by A. G. Hopkins Whether commentators assert that the United States is resurgent or in decline, it is evident that the dominant mood today is one of considerable uncertainty about the standing and role of the “indispensable nation” in the world. The triumphalism of the 1990s has long faded; geopolitical strategy, lacking coherence and purpose, […]
By Jacqueline Jones The news headlines today tell an alarming if familiar story– of workers losing their jobs to machines, of the diminished power of labor unions, rising rates of economic inequality, and the inadequacy of the two-party system to address these issues in any meaningful way. The internet and other new electronic technologies might […]
As Mao used to say, “The revolution is not a dinner party.” Fidel Castro provided the corollary. “But the counterrevolution” he said, “is always more cruel.”
By Megan Raby At the end of 1960, near Cienfuegos, Cuba, on the Soledad estate of a U.S.-owned sugar company, the American Director and Cuban staff of Harvard’s Atkins Institution began packing up their scientific equipment. The Cuban Revolution had caught up with them. Director Ian Duncan Clement, his wife, Vivian, and lab technician Esperanza […]
by David Crew At the beginning of September 2017, construction workers in the major west German city of Frankfurt am Main uncovered a British “blockbuster” bomb dropped during World War Two. Nearly 60,000 residents were evacuated so that experts could defuse this huge bomb designed to destroy an entire street of houses. Unexploded bombs from […]
by Jeremi Suri The U.S. presidency is the most powerful office in the world, but it is set up to fail. And the power is the problem. Beginning as a small and uncertain position within a large and sprawling democracy, the presidency has grown over two centuries into a towering central command for global decisions […]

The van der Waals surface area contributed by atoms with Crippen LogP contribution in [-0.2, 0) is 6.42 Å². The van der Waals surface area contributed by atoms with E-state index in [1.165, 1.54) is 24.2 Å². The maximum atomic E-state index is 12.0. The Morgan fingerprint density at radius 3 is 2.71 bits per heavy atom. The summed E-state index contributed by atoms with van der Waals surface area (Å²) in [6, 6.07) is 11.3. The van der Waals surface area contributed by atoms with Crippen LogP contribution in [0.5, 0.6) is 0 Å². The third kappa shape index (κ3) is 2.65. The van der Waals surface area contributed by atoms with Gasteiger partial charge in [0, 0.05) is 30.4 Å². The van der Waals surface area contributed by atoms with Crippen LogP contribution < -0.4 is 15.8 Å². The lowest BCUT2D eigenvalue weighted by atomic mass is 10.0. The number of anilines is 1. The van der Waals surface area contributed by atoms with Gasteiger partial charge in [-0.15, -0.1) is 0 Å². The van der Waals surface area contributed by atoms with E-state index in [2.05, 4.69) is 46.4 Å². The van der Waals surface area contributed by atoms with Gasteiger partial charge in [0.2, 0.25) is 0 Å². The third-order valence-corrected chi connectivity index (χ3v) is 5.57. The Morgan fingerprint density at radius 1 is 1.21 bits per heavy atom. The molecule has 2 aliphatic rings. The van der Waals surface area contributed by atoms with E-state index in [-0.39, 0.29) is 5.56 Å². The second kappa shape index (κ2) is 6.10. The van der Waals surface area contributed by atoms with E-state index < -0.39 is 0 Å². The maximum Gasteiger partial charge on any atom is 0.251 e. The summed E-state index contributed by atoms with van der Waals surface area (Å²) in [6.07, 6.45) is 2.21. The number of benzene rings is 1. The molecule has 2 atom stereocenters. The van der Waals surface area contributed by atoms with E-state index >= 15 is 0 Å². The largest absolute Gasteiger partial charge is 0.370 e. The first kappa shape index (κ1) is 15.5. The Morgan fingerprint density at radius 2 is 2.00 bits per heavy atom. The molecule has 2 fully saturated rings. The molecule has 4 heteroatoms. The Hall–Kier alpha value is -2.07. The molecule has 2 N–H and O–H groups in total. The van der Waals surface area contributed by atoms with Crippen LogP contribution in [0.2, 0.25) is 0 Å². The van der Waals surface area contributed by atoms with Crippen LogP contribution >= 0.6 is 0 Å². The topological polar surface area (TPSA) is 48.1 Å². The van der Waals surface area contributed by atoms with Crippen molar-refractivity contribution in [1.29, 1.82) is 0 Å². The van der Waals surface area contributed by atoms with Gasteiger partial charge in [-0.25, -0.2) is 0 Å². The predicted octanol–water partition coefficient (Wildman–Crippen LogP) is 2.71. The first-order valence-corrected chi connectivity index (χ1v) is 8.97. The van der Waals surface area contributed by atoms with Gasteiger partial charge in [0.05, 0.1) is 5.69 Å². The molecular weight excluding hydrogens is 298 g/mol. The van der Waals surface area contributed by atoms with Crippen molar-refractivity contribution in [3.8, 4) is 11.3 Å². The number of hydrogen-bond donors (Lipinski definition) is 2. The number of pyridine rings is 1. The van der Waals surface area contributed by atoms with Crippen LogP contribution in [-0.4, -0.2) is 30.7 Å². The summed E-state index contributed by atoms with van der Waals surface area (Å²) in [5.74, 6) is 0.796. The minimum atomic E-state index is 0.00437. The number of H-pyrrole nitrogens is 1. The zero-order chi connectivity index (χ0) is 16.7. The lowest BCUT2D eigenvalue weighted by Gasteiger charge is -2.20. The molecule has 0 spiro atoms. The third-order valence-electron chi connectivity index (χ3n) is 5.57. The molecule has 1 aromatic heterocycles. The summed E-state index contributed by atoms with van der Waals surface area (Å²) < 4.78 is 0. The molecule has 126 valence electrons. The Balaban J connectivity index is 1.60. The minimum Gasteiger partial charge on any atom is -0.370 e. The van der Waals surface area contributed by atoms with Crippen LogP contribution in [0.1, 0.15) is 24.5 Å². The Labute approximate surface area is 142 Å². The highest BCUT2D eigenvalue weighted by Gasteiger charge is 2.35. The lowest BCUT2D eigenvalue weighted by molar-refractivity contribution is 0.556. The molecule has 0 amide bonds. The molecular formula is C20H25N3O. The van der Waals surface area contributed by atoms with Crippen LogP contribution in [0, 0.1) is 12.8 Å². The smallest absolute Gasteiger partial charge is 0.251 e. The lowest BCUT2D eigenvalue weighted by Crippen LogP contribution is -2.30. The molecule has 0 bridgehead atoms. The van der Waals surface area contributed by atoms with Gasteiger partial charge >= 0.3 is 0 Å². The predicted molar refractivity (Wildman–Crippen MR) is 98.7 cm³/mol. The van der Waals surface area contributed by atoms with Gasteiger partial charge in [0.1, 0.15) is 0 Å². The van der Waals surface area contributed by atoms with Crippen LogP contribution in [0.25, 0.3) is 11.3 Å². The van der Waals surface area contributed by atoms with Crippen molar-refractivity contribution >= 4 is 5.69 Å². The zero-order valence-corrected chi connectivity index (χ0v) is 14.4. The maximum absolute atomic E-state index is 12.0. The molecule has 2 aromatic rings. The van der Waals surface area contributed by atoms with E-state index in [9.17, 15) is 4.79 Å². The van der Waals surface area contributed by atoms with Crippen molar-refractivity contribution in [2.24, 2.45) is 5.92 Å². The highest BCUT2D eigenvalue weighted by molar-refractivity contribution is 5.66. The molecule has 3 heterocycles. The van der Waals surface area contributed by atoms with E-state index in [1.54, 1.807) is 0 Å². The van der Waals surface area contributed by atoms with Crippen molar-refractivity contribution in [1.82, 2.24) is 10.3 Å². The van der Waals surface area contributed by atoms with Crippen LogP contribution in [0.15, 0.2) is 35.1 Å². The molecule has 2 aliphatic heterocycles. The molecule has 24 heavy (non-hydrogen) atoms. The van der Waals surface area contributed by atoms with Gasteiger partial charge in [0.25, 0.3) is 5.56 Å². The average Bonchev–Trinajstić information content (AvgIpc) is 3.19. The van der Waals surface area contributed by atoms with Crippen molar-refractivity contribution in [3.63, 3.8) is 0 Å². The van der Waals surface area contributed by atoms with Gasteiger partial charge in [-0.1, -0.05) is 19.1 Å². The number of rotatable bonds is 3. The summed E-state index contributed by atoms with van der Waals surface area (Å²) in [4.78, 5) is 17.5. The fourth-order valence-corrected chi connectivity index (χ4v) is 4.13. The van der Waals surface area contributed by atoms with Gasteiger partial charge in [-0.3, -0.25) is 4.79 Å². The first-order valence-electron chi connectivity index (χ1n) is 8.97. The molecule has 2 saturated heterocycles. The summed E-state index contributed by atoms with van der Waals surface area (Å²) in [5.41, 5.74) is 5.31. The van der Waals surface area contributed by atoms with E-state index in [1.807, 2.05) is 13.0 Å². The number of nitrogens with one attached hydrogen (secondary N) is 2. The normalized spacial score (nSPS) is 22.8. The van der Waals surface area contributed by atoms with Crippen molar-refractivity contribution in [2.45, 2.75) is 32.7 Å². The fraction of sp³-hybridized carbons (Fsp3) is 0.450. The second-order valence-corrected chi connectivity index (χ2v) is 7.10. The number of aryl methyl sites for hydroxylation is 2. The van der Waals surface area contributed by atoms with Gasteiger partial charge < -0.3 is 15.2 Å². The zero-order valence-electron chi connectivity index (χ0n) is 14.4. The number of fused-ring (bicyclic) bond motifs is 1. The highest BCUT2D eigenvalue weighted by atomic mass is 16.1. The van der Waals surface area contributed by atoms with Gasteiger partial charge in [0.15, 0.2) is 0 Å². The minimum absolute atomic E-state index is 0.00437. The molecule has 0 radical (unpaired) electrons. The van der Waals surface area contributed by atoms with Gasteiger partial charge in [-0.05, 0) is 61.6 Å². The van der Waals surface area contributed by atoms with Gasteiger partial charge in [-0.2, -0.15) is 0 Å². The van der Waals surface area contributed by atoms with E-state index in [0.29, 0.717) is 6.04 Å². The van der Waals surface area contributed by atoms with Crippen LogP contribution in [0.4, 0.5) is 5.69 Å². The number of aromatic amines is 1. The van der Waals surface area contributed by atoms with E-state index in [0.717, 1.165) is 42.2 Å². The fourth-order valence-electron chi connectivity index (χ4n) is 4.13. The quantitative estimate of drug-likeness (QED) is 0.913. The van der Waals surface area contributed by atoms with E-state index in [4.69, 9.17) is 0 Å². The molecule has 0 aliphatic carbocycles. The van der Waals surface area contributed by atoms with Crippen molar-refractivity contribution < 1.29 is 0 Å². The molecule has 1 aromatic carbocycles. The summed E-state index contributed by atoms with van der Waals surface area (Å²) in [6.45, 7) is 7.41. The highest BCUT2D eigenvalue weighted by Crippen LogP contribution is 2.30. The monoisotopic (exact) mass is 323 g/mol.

Almost as soon as people became human they went on the move and forced others to move to serve their own ends. Possibly even earlier, people began to tell stories. In the twentieth century, people all over the world told their stories about leaving home and going to live among strangers on film. How can these stories […]
This summer we will be collecting, posting, and reviewing films about migration. Because people have moved or been forcibly moved from all parts of the world to all other parts of the world, we are casting out net as wide as possible. We will be collecting names of feature and documentary films on any topic […]
Something of a contrived crisis – or, at least, an avoidable one – Fashoda was also a Franco-British battle of words in which competing claims of imperial destiny, legal rights, ethical superiority, and gentility preserved in the face of provocation belied the local reality of yet more African territory seized by force.
Historians of the Russian empire have used Soviet citizen’s diaries to gain insights into “Stalinist subjectivity,” that is, the ways that individuals actively incorporated the Bolshevik ideal into their very sense of themselves. But diaries and other intimate sources have barely been tapped as a means of exploring ways in which the Soviet system likewise brought meaning to the lives of Americans and other foreigners. American women’s diaries and letters reveal both their genuine excitement—about Soviet schools, theatre, public spectacles, nurseries, workers’ housing, laws supporting maternal and child health, the “new morality,” and the simple fact of women’s visibility in public life.